Despite the Federal Reserve’s four interest rate increases in 2018, investors remained fond of fixed income exchange traded funds (ETFs). Overall, US-listed ETFs hauled in $313 billion in new capital, good for the second-best annual tally ever behind only 2017.
Bond ETFs added $97 billion in new assets, or 31 percent of last year’s total ETF inflows, according to CFRA Research. Investors continue warming to actively managed fixed income ETFs. Last year, active bond ETFs hauled in $21 billion in new money, equal to the total inflows to active bond ETFs in the previous three years combined, notes CFRA.
All that while the venerable Bloomberg Barclays US Aggregate Bond Index was flat last year. Speaking of actively managed bond ETFs and the Bloomberg Barclays US Aggregate Bond Index, the newly minted (and actively managed) JPMorgan U.S. Aggregate Bond ETF (JAGG) aims to have a similar risk profile to the “Agg” while providing a credible alternative to traditional, passive aggregate bond funds.
The JPMorgan U.S. Aggregate Bond ETF (JAGG) can include corporate bonds, mortgage-backed securities, Treasuries and other agency debt, among other fixed income assets.
In 2018, ex-US equity markets spent much of the year slumping and were joined by U.S. counterparts late in the year. Those losses coupled with some signs of slowing global economic output indicate that, at least for now, the world does not want to see 3 percent yields on 10-year Treasuries.
“The world is now incapable of shouldering a 10-year Treasury yield above 3%,” said Moody’s Investors Service. “A remedial decline by the U.S.’ benchmark interest rates will be critical to rejuvenating global business activity and stabilizing financial markets. Otherwise, the corporate earnings outlook might deteriorate by enough to sink the market value of U.S. common stock by another 20% and swell the now 552 basis point high yield bond spread to 800 bp.”
Benchmark interest rates in major global economies, particularly the U.S., can encourage or discourage economic activity. Bolstering the case for lower Treasury yields in 2019 are the dismal 2018 performances turned in by crude oil and industrial metals.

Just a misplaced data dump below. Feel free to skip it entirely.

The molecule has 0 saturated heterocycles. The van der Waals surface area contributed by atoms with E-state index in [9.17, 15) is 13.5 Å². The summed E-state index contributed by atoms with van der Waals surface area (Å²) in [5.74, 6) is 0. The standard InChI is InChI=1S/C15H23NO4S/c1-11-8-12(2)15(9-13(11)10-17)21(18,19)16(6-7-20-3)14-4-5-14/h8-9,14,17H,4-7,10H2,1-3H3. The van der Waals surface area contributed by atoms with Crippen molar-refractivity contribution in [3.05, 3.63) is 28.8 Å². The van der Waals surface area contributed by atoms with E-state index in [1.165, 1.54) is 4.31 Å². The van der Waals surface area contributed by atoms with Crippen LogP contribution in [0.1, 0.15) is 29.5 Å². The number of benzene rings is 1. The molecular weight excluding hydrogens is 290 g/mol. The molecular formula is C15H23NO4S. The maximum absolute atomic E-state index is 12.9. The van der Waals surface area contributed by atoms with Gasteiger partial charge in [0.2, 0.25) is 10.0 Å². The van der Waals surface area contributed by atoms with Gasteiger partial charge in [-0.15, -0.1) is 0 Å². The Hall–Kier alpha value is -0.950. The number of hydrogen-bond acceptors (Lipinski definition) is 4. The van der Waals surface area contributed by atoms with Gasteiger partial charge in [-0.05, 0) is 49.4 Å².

“Recent year-to-year price setbacks of 25% for WTI crude oil and 16% for the base metals price index reflect a meaningful deceleration of global activity that, similar to 1998, is likely to be remedied by lower benchmark interest rates in the U.S.,” according to Moody’s.
Courtesy: Moody’s Investors Service
Currently, Fed funds futures indicate a zero percent chance of a Fed rate hike in 2019. While the percentage is still low, the Eurodollar market indicates a 7 percent chance the Fed actually lowers rates in March, a percentage that has been moving higher in recent weeks.
Calling On Corporates
With much ado about the state of the domestic corporate bond market heading into 2019, particularly the fate of BBB-rated bonds, the JPMorgan U.S. Aggregate Bond ETF (JAGG) adds layers of protection for investors mulling corporate exposure. JAGG employs a multi-factor screening process to corporate bonds to identify issues with favorable momentum, quality and value traits.
The multi-factor screening process used by JAGG’s managers could be especially beneficial to investors at a time when investment-grade corporate bond issuance is sagging, due in large part to last year’s higher yields.
“In 2018, IG bonds offered by U.S. companies sank by 22.5% annually to $851 billion for the category’s worst year since 2013’s $771 billion,” said Moody’s. “The slide by 2018’s IG issuance included a 35.5% drop by high-grade offerings to $253 billion–the lowest since 1998’s $253 billion–and a 15.3% decline by medium-grade issuance to $598 billion–the lowest since 2014’s $549 billion.”
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